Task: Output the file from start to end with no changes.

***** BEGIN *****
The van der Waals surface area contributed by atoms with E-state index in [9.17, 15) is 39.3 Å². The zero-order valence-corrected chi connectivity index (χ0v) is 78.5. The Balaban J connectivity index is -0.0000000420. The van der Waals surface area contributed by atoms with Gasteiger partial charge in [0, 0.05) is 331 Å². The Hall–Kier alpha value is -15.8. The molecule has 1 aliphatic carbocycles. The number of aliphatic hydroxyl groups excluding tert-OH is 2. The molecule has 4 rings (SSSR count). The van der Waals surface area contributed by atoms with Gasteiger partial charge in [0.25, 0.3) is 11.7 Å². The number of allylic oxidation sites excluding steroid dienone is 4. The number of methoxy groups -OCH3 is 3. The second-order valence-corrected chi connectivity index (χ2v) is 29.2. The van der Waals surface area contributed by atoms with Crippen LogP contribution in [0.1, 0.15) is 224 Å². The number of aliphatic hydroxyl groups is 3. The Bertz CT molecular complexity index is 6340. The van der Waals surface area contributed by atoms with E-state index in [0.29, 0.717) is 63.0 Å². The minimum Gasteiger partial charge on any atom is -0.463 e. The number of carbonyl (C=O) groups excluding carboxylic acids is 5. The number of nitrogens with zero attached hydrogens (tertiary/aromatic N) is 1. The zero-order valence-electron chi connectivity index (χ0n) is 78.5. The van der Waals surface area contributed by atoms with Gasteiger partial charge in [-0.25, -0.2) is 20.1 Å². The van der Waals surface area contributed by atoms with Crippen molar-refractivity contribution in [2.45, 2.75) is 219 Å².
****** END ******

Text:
The van der Waals surface area contributed by atoms with E-state index in [9.17, 15) is 39.3 Å². The zero-order valence-corrected chi connectivity index (χ0v) is 78.5. The Balaban J connectivity index is -0.0000000420. The van der Waals surface area contributed by atoms with Gasteiger partial charge in [0, 0.05) is 331 Å². The Hall–Kier alpha value is -15.8. The molecule has 1 aliphatic carbocycles. The number of aliphatic hydroxyl groups excluding tert-OH is 2. The molecule has 4 rings (SSSR count). The van der Waals surface area contributed by atoms with Gasteiger partial charge in [0.25, 0.3) is 11.7 Å². The number of allylic oxidation sites excluding steroid dienone is 4. The number of methoxy groups -OCH3 is 3. The second-order valence-corrected chi connectivity index (χ2v) is 29.2. The van der Waals surface area contributed by atoms with Crippen LogP contribution in [0.1, 0.15) is 224 Å². The number of aliphatic hydroxyl groups is 3. The Bertz CT molecular complexity index is 6340. The van der Waals surface area contributed by atoms with E-state index in [0.29, 0.717) is 63.0 Å². The minimum Gasteiger partial charge on any atom is -0.463 e. The number of carbonyl (C=O) groups excluding carboxylic acids is 5. The number of nitrogens with zero attached hydrogens (tertiary/aromatic N) is 1. The zero-order valence-electron chi connectivity index (χ0n) is 78.5. The van der Waals surface area contributed by atoms with Gasteiger partial charge in [-0.25, -0.2) is 20.1 Å². The van der Waals surface area contributed by atoms with Crippen molar-refractivity contribution in [2.45, 2.75) is 219 Å².